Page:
Investigating the anticipatory nature of pattern perception in sport

Gorman, Adam D., Abernethy, Bruce and Farrow, Damian (2011) Investigating the anticipatory nature of pattern perception in sport. Memory and Cognition, 39 5: 894-901. doi:10.3758/s13421-010-0067-7


Author Gorman, Adam D.
Abernethy, Bruce
Farrow, Damian
Title Investigating the anticipatory nature of pattern perception in sport
Journal name Memory and Cognition   Check publisher's open access policy
ISSN 0090-502X
1532-5946
Publication date 2011-07
Sub-type Article (original research)
DOI 10.3758/s13421-010-0067-7
Volume 39
Issue 5
Start page 894
End page 901
Total pages 8
Place of publication New York, NY, U.S.A.
Publisher Springer
Collection year 2012
Language eng
Formatted abstract
The aim of the present study was to examine the anticipatory nature of pattern perception in sport by using static and moving basketball patterns across three different display types. Participants of differing skill levels were included in order to determine whether the effects would be moderated by the knowledge and experience of the observer in the same manner reported previously for simple images. The results from a pattern recognition task showed that both expert and recreational participants were more likely to anticipate the next likely state of a pattern when it was presented as a moving video, but only the experts appeared to have the depth of understanding required to elicit the same anticipatory encoding for patterns presented as schematic images. The results extend those reported in previous research and provide further evidence of an anticipatory encoding in pattern perception for images containing complex, interrelated patterns.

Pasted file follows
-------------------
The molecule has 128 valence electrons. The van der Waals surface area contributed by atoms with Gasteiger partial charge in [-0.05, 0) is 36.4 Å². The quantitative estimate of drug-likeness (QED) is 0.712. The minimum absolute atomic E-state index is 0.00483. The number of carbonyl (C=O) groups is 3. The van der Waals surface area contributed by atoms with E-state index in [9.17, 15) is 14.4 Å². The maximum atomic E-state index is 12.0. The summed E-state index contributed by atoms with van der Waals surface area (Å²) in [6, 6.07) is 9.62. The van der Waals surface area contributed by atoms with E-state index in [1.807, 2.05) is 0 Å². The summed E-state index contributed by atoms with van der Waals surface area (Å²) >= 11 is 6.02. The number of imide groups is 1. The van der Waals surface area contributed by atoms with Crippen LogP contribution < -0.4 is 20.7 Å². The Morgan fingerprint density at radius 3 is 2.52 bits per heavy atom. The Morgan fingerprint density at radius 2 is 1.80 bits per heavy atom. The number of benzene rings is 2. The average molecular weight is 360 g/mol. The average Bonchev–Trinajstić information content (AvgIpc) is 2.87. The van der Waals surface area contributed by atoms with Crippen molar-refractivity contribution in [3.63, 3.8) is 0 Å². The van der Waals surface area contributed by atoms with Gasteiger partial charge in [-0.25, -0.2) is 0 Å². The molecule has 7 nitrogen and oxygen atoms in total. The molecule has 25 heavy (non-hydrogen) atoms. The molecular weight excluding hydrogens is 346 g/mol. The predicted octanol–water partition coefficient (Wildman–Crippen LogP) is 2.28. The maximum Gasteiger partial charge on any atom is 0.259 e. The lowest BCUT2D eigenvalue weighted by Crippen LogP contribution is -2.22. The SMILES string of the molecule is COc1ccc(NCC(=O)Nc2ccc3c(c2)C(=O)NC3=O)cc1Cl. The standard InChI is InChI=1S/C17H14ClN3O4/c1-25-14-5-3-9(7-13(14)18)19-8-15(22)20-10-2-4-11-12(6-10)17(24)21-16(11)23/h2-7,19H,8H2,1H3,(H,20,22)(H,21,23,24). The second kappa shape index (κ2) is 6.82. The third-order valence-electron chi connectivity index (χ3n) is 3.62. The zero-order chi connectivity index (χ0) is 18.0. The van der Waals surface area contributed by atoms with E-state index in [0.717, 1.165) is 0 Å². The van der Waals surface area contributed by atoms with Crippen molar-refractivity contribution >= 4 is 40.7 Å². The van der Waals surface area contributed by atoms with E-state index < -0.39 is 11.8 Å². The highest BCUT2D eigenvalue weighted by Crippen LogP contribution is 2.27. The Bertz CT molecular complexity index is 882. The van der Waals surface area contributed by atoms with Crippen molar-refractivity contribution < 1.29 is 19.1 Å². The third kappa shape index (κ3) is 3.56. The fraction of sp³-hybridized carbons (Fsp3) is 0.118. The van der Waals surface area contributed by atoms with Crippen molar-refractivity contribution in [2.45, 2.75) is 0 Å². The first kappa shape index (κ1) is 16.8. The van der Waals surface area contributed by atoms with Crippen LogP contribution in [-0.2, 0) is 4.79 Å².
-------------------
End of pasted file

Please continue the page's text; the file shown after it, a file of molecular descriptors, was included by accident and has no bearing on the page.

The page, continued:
Keyword Representational momentum
Anticipation
Pattern perception
Expertise
Transfer
Q-Index Code C1
Q-Index Status Confirmed Code
Institutional Status UQ

Document type: Journal Article
Sub-type: Article (original research)
Collections: Official 2012 Collection
School of Human Movement and Nutrition Sciences Publications
 
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Citation counts: TR Web of Science Citation Count  Cited 19 times in Thomson Reuters Web of Science Article | Citations
Scopus Citation Count Cited 19 times in Scopus Article | Citations
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Created: Wed, 25 Jan 2012, 12:15:49 EST by Deborah Noon on behalf of School of Human Movement and Nutrition Sciences